Tautringer Feb 08 Ave Maria, gratia plena, Dominus tecum! The greeting of the angel Gabriel to Mary was the first words sung at our Maria Concert last October 14, after our chaplain Fr Anthony had blessed our new pipe organ. The concert actually began with the mellow saxophone tones of Tore Ljøkjel and a text on the Annunciation by St Ælred of Rievaulx, imagining that the Virgin Mary was actually reading the prophecy of Isaiah about a virgin conceiving the Son of God, when the archangel appeared to her and said, "Hail, full of grace!" Four different arrangements of "Ave Maria" were performed by our local Frosta choir, a women’s choir from Trondheim, the nuns, and the saxophonist. Then there were some solo numbers, and more songs honoring Mary were interspersed with several more saxophone melodies and texts from the Cistercian Fathers. The program concluded with two settings of "Salve Regina," the last one being the traditional Cistercian melody sung in Cistercian monasteries all over the world at the end of Compline, the last prayer of the day. We commend ourselves to Mary’s protection during the night. The last word on our lips each evening is "Maria." We ended the concert the same way we end each day in the monastery: by entering the Great Silence. After singing the Salve Regina, we have five minutes quiet to examine our consciences, and the ringing of the Angelus which reminds us of the mystery by which God became human in Jesus. Then Mother Rosemary blesses us with holy water as we leave the church. We asked our guests also to leave in silence, and to receive it as the gift of God which it is. A fitting conclusion to our celebration of the 800th anniversary of Cistercian life on Tautra. Our organ was installed the week before the concert. The builder, Henk Klop from the Netherlands, told us that two weeks before he was to deliver the organ, the barn next to his workshop caught fire. If the firemen had arrived 10 minutes later, we wouldn’t have an organ! The organ is a work of art, with all wood pipes. The case is beech and matches our stalls and benches perfectly. The keys are spruce with ebony overlaid, and bone on the accidentals. The 388 pipes are red cedar with an inlay of pear wood. The wind chest is oak and mahogany; the pedals oak. We are delighted to have this new organ so soon after building the church. The procurator general of our Order, Dom Timothy Kelly, gave us our community retreat last September. We really appreciated his excellent conferences. Since we began on the feast of the Triumph of the Cross, he talked about how the message of the cross is really forgiveness, and this is the basis for our lives as Christians. We have recently completed the Week of Prayer for Christian Unity. We nuns, who increased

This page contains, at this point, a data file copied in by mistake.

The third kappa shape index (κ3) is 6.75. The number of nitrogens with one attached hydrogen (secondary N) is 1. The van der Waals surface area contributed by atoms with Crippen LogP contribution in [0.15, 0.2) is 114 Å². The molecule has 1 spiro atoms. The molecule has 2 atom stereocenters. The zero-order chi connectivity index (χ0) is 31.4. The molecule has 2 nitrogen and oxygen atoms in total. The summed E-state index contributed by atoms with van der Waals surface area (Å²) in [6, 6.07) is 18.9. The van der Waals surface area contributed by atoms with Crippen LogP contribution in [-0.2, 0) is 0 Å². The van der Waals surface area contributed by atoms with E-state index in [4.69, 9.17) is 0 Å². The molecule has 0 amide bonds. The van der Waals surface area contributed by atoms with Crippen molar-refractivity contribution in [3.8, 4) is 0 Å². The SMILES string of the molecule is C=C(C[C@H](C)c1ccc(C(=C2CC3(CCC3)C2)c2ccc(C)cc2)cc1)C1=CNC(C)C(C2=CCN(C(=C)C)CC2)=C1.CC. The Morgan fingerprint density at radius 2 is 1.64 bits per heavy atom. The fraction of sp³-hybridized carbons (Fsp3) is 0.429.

the Roman Catholic population on Frosta by 800% when we arrived in 1999, have been part of the ecumenical committee on Frosta since its beginning. Our local Lutheran pastor summed up our journey by saying that we have grown beyond the stage when Christians considered other Christians the enemy, progressed through a stage when we had gained respect for one another and were tempted to imagine that there were no real differences between us, to our present understanding when we acknowledge the reality that the Body of Christ is still broken, and so we support one another as fellow pilgrims and bear the pain of not having intercommunion. As the abbot of the community at St. Paul Outside the Walls said, "Benedictine spirituality is a spirituality of the united Church because St. Benedict [480-543] lived before the divisions in the Church. That's why our style of life goes along very well with this commitment to unity." February 2 is the feast of the Presentation of the Lord which commemorates Mary presenting Jesus in the Temple 40 days after Christmas. Our bishop Georg Müller invites the religious in the diocese –all 22 of us!--to a day at St Olav Cathedral for a day of thanksgiving for our lives consecrated in a special way to serving God and the church. This year the invited speakers were two members of Focolare who shared with us their spirituality lived in the midst of the society wherever they are. After their presentation we had an hour of Adoration before the Bl. Sacrament and a Mass with special prayers in thanksgiving for consecrated life. Bishop Georg treated us to an Italian dinner together to conclude the day. While Focolare’s charism is quite different from our monastic lifestyle, which in Norwegian is called an "antique charism," there are many parallels as we both strive to live God’s Word while we go about our everyday tasks. We try to see and serve Jesus in the person who is there: at the door, on the phone, sitting next to us, singing in choir, a sick person or someone in need. We show mercy to one another by giving each of our sisters and brothers a new start every day. We also challenge each other in a moment of truth by giving both positive and negative feedback in areas where we could improve. The bottom line, whether in or out of the cloister, is to enflesh and be the Love of God which has first loved us and called us to do the same. With love from your sisters on Tautra